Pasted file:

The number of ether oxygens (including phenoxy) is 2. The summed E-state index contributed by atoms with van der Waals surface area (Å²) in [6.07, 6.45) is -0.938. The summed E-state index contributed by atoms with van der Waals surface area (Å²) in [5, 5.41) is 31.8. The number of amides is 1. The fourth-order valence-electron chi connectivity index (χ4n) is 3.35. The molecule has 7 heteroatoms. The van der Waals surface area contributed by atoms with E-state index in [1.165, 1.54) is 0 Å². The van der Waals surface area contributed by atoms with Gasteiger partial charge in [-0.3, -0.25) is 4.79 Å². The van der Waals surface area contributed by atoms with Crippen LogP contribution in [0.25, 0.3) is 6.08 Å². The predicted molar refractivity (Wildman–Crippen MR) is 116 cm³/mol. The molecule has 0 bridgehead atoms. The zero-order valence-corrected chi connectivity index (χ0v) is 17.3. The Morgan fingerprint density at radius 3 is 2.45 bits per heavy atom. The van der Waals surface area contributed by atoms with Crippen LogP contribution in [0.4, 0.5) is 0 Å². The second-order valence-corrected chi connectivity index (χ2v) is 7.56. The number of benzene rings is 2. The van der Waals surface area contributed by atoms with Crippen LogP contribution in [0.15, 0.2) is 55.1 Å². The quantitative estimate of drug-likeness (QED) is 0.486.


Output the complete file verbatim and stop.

The number of ether oxygens (including phenoxy) is 2. The summed E-state index contributed by atoms with van der Waals surface area (Å²) in [6.07, 6.45) is -0.938. The summed E-state index contributed by atoms with van der Waals surface area (Å²) in [5, 5.41) is 31.8. The number of amides is 1. The fourth-order valence-electron chi connectivity index (χ4n) is 3.35. The molecule has 7 heteroatoms. The van der Waals surface area contributed by atoms with E-state index in [1.165, 1.54) is 0 Å². The van der Waals surface area contributed by atoms with Gasteiger partial charge in [-0.3, -0.25) is 4.79 Å². The van der Waals surface area contributed by atoms with Crippen LogP contribution in [0.25, 0.3) is 6.08 Å². The predicted molar refractivity (Wildman–Crippen MR) is 116 cm³/mol. The molecule has 0 bridgehead atoms. The zero-order valence-corrected chi connectivity index (χ0v) is 17.3. The Morgan fingerprint density at radius 3 is 2.45 bits per heavy atom. The van der Waals surface area contributed by atoms with Crippen LogP contribution in [0.4, 0.5) is 0 Å². The second-order valence-corrected chi connectivity index (χ2v) is 7.56. The number of benzene rings is 2. The van der Waals surface area contributed by atoms with Crippen LogP contribution in [0.15, 0.2) is 55.1 Å². The quantitative estimate of drug-likeness (QED) is 0.486.